Theoretical orientation: In this study, the ability of micellar casein (MC) to interact with curcumin was investigated. The influence of presence of the guest molecule on the casein micelles structure and acid gelation ability was reported.
Methodology and findings: Steady-state fluorescence spectroscopy of curcumin variation and fluorescence quenching of caseins upon binding with curcumin molecules were evidenced. Increasing the temperature from 20 to 35 °C enhanced MC–curcumin interactions as reflected by the increase in the binding constant. From changes in entropy, enthalpy and Gibbs free energy, hydrophobic interactions were proposed as major binding forces. Static fluorescence MC quenching was demonstrated for the MC–curcumin complex during acidification. Small angle X-ray scattering profiles demonstrated that the MC internal structure was unchanged upon curcumin binding. The ζ-potential value of curcumin-doped MC indicated that curcumin did not modify the global charge of MC particles. Acid gelation studied by oscillation rheology and static multiple light scattering at 20 and 35 °C led to a similar behavior for native and curcumin-doped MC suspensions.
Conclusion and significance: For the first time, it was demonstrated that the colloidal and functional properties of MC were unchanged when doped with curcumin during acidification. This conclusion leads to a better understanding on how to produce a biomolecule doped-yogurt.
University of Gottingen, Germany
Meisam Nazari is an M.Sc. student in Sustainable International Agriculture at the Georg-August University of Gottingen, Germany. He has performed some researches in terms of improvement of seed germination by utra-priming method. He has also studied such different subjects as plant-mycorrhizal interactions and biological fertilizers. He has published 5 articles in good ISI journals.
Barley is the main ingredient for malting and brewing in the manufacture of beer. In order to study the effect of sonication on the seed germination percentage and rate as well as the size of barley seed cells, a laboratorial experiment was performed as Completely Randomized Design (CRD) consisting of 3 replications. The results indicated that the ultrasonic waves affect the seed germination, the germination rate and the seed cell size significantly (at 0.05). The results of mean comparison tests (LSD, 0.05) showed that the highest germination percentage (100 %), germination rate and cell size (1370.71 micron) is achieved through 15 min exposure to ultrasonic waves. It is concluded that ultrasonic waves enhance the germination percentage and rate of the seeds through weakening the seeds’ cell-wall rigidity resulting in more and faster water absorption by the cells. This leads to enlargement of the cells followed by faster release of α-amylase enzyme which accelerates starch hydrolysis and germination is improved.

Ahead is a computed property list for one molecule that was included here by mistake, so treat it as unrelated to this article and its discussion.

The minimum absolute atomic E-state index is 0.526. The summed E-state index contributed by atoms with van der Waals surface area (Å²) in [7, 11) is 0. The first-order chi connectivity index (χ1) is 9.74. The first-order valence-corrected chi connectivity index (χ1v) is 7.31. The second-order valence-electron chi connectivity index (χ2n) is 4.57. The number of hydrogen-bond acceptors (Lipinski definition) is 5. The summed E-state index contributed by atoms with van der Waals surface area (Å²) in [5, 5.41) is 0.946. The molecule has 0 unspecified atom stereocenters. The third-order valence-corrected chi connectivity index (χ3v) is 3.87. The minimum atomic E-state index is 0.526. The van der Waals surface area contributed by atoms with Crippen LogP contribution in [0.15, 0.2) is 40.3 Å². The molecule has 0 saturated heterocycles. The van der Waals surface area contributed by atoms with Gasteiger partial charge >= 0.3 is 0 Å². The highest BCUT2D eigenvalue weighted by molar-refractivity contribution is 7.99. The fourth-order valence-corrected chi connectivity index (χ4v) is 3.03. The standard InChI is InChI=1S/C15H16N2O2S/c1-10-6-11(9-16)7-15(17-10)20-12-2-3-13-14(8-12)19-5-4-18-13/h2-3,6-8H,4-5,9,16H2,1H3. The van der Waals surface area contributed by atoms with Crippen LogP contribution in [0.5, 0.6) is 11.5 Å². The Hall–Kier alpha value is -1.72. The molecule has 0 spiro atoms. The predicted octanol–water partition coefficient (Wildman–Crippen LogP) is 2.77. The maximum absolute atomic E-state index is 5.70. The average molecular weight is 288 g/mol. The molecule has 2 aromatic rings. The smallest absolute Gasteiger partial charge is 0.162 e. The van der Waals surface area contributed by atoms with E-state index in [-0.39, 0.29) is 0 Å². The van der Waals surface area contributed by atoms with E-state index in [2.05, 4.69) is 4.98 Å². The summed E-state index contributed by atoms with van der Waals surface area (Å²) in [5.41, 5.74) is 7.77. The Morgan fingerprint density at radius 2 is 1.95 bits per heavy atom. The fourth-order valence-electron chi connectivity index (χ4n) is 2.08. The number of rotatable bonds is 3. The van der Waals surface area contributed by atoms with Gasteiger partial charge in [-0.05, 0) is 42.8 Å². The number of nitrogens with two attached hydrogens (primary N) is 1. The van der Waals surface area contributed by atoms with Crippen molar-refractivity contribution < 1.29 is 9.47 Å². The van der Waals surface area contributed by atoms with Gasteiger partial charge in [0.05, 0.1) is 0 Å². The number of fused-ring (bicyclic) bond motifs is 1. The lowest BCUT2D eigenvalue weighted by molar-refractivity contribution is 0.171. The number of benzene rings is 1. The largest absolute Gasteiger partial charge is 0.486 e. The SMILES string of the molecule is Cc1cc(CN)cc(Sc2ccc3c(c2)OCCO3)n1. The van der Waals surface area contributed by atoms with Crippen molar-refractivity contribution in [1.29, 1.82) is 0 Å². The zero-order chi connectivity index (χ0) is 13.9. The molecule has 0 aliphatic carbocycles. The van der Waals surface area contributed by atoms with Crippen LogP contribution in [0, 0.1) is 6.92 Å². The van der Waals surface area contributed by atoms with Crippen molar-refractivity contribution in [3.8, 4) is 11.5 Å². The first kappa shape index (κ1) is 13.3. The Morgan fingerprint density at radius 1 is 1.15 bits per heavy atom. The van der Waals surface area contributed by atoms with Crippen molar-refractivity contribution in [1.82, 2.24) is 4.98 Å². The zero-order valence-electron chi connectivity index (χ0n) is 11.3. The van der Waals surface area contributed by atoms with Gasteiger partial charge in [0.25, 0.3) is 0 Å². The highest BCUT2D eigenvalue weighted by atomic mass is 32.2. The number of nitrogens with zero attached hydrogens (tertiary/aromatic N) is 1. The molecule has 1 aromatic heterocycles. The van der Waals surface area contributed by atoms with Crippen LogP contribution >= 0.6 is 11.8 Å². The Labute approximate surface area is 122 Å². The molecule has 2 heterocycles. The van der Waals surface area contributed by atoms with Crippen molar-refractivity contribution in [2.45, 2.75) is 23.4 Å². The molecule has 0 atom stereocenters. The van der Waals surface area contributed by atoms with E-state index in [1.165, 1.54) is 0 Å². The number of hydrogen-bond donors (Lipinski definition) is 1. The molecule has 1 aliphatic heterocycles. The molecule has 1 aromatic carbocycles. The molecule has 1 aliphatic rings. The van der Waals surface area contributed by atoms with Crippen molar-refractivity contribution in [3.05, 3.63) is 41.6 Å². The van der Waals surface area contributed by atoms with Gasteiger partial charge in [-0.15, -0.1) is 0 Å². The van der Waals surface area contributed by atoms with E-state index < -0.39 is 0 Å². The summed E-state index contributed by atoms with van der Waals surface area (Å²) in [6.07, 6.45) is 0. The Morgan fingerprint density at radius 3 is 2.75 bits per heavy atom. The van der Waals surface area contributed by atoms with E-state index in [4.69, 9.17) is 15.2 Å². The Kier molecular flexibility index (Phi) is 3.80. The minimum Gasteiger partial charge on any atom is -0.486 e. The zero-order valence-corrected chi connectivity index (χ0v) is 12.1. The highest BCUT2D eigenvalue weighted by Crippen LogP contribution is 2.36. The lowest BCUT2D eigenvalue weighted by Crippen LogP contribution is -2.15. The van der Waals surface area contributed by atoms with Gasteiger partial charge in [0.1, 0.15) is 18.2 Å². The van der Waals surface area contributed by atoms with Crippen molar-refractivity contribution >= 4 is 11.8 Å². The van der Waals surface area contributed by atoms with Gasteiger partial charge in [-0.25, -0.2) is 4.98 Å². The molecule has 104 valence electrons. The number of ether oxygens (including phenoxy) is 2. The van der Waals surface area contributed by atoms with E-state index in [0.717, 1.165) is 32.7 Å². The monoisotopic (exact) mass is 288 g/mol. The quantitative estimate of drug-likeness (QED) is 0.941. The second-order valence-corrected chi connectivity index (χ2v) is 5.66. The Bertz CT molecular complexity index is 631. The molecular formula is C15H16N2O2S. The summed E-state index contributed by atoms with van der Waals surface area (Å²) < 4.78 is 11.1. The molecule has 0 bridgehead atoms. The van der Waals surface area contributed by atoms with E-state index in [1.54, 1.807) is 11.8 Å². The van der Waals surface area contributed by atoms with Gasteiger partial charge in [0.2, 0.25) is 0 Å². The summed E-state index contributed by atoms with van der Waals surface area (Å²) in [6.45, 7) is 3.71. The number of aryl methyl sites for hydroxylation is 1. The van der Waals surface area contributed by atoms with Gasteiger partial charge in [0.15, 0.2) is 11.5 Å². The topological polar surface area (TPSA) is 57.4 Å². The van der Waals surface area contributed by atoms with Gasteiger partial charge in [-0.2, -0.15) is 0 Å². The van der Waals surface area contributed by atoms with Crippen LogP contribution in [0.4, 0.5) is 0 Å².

Figure 1. The number of germinated seeds during 5 days for the different sonication times and control.
University of Zagreb, Croatia
Monika Vidak graduated agriculture at the University of Zagreb, Croatia, in 2013. In 2015 she enrolled in the PhD programme at the same Faculty and started to work on her PhD thesis in the framework of the project "Genetic basis of bioactive nutrient content in Croatian common bean landraces" carried out at the Department of Seed Science and Technology. Her research interests are plant genetic resources conservation and molecular methods for identification of cultivars and analysis of biodiversity.